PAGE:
If most people were asked to name some famous Native American athletes, it would probably be a list of one, Jim Thorpe. A few might come up with later Olympic gold medalist Billy Mills. Anyone else? Why so few?
I discovered Jim Thorpe when I was a boy as a story in the popular kid's book, Champions All The Way (1960) published by Whitman. It's a inspirational anthology of athletes who overcame adversity and handicaps--worth getting for upper elementary and middle school collections. And yes, I later saw the Burt Lancaster movie, Jim Thorpe: All American.
For most libraries, the standard "Thorpe" biography has always been the readable 1975 biography by Robert W. Wheeler, Jim Thorpe: World's Greatest Athlete. Prior to this review, I asked a number of ACHS students if they knew who Jim Thorpe was? None of them did. After winning both gold medals for the decathlon and Pentathlon in the 1912 Olympics, the international Olympic committee later stripped him of his medals and records because he had played summer baseball for a few bucks years earlier thus technically violating the "amateur status" rule. Unlike many other athletes of the day, his mistake was that he used his real name. Being so athletically superior to everyone else and an Indian didn't help his case.
Because of this travesty, continual competitive pressure, the injuries, the alcohol, the notoriety, being a pro football and baseball player, and being an Indian in the early 20th century America, his life was hardly a bowl of cherries or the American dream. As he himself said, "I went to play baseball in North Carolina for a couple of summers and paid for it for the rest of my life."
Fortunately, in just the last few years, Jim Thorpe's triumphant and tragic life has been updated and reexamined by two superb, readable, objective, and more definitive biographies. In 1950 sportswriters voted him the greatest athlete of the first half of the 20th century and many still consider Jim Thorpe the best ever all-around athlete. Although I would recommend libraries acquire both: All American: The Rise And Fall Of Jim Thorpe (2005) by Bill Crawford and Native American Son: The Life And sporting Legend Of Jim Thorpe (2010) by Kate Buford, the latter is broader in scope not only fleshing out his life, but portraying the culture and times Jim Thorpe lived in. I can't see how any future biography will be more revealing or representative.
Jim Thorpe became a national sports star while attending the Carlisle Indian Industrial School in Pennsylvania. He was coached by the great Pop Warner. Consequently, Carlisle became a athletic powerhouse in both football and track--"Where's your team?" asks the meet director. Coach Warner replies, "This is Louis Tewanima. He runs middle and long distances. The other guy is Jim Thorpe. He does everything else." Readers further interested in "Thorpe" lore or either Football or American history will enjoy The Real All Americans: The Team That Changed A Game, a People, A Nation (2007) by Sally Jenkins and Carlisle vs. Army: Jim Thorpe, Dwight Eisenhower, Pop Warner, And The Forgotten story Of Football's Greatest Battle (2007) by Lars Anderson.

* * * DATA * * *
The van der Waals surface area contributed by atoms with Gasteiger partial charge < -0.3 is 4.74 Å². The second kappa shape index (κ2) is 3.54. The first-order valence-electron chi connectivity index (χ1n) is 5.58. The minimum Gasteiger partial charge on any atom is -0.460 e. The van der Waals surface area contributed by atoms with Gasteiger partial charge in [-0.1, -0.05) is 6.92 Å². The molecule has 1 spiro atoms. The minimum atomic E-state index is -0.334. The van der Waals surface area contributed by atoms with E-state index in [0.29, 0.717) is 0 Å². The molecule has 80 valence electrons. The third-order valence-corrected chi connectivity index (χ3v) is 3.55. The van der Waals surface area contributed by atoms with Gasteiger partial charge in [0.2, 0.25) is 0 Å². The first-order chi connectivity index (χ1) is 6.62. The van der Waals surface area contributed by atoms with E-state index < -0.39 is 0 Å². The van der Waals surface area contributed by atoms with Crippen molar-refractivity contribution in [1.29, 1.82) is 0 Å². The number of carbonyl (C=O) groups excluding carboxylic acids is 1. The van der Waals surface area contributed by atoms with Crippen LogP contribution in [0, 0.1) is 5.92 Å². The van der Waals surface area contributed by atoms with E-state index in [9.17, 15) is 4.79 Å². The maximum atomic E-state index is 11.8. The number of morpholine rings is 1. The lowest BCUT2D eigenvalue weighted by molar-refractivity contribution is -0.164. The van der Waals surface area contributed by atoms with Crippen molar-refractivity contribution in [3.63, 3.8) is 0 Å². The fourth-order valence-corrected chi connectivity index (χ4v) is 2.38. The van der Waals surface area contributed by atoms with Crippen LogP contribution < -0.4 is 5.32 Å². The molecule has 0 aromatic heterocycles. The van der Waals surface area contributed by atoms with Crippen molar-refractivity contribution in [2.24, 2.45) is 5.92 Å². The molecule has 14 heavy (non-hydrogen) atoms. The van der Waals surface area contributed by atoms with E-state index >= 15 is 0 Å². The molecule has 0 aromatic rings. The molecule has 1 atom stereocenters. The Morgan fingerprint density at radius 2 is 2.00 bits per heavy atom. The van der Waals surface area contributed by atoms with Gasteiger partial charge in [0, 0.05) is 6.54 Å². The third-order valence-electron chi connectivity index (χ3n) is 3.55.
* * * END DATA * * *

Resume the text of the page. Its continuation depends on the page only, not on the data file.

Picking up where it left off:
Speaking of Indian schools, I can't forget Linda Peavy's and Ursula Smith's 2008 Full-Court Quest: The Girls From Fort Shaw Indian School Basketball Champions Of The World. It is a unique and compelling book about what a group of remarkable young Native American women experienced in the early 1900s including playing at the St. Louis World's Fair of 1904.
On second thought, If a avid baseball aficionado was quizzed, he might have heard of Charles Albert "Chief" Bender, the baseball pitcher and hall of Famer. Any decent Native American or biography collection should include Tom Swift's Chief Bender's Burden: The Silent Struggle Of A Baseball Star (2008) and Money Pitcher: Chief Bender and The Tragedy Of Indian Assimilation (2006) by William C. Kashatus.
Hopefully, increased awareness because of such books and libraries and the lessening of media and societal bias, the list of recognizable native Americans in sports will get longer. As Ms Buford states, "...American Indians make up about 1 percent of the U.S. population but account for only 0.4 percent of scholarship athletes at the major college level. ...Indians find the transition to the top level of sports difficult. The immediate reasons: ignorance or indifference on the part of recruiting coaches and reluctance of young athletes to leave the reservation. The deeper reasons: lack of self-confidence out in the white world and fear of becoming no longer an Indian."
While writing about Indian athletic prowess, I've been thinking of the Sioux, basketball player and middle distance runner, Johnny Jones. He was a local childhood friend. Unfortunately, he dropped out of high school and, as often happens, one loses track. I wonder whatever happened to him? 479 pages. Recommended by Robert L. Hicks, High School Librarian, Arkansas City, KS 67005 USA